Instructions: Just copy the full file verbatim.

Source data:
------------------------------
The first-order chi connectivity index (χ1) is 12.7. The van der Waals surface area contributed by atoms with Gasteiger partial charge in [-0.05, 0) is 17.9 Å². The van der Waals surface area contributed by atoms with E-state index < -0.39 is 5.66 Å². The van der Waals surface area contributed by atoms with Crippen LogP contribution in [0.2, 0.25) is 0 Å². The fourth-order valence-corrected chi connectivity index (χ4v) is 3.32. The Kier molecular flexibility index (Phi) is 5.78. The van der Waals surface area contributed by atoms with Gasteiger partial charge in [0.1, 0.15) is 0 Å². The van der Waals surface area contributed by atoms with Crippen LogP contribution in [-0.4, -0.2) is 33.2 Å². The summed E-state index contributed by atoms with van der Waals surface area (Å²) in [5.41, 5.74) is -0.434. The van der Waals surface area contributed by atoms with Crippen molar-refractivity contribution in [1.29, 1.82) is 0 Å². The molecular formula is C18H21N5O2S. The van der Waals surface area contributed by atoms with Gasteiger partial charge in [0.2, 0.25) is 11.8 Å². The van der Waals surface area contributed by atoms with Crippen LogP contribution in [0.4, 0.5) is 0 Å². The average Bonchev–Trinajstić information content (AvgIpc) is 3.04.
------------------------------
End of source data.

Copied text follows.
The first-order chi connectivity index (χ1) is 12.7. The van der Waals surface area contributed by atoms with Gasteiger partial charge in [-0.05, 0) is 17.9 Å². The van der Waals surface area contributed by atoms with E-state index < -0.39 is 5.66 Å². The van der Waals surface area contributed by atoms with Crippen LogP contribution in [0.2, 0.25) is 0 Å². The fourth-order valence-corrected chi connectivity index (χ4v) is 3.32. The Kier molecular flexibility index (Phi) is 5.78. The van der Waals surface area contributed by atoms with Gasteiger partial charge in [0.1, 0.15) is 0 Å². The van der Waals surface area contributed by atoms with Crippen LogP contribution in [-0.4, -0.2) is 33.2 Å². The summed E-state index contributed by atoms with van der Waals surface area (Å²) in [5.41, 5.74) is -0.434. The van der Waals surface area contributed by atoms with Crippen molar-refractivity contribution in [1.29, 1.82) is 0 Å². The molecular formula is C18H21N5O2S. The van der Waals surface area contributed by atoms with Gasteiger partial charge in [0.2, 0.25) is 11.8 Å². The van der Waals surface area contributed by atoms with Crippen LogP contribution in [0.4, 0.5) is 0 Å². The average Bonchev–Trinajstić information content (AvgIpc) is 3.04.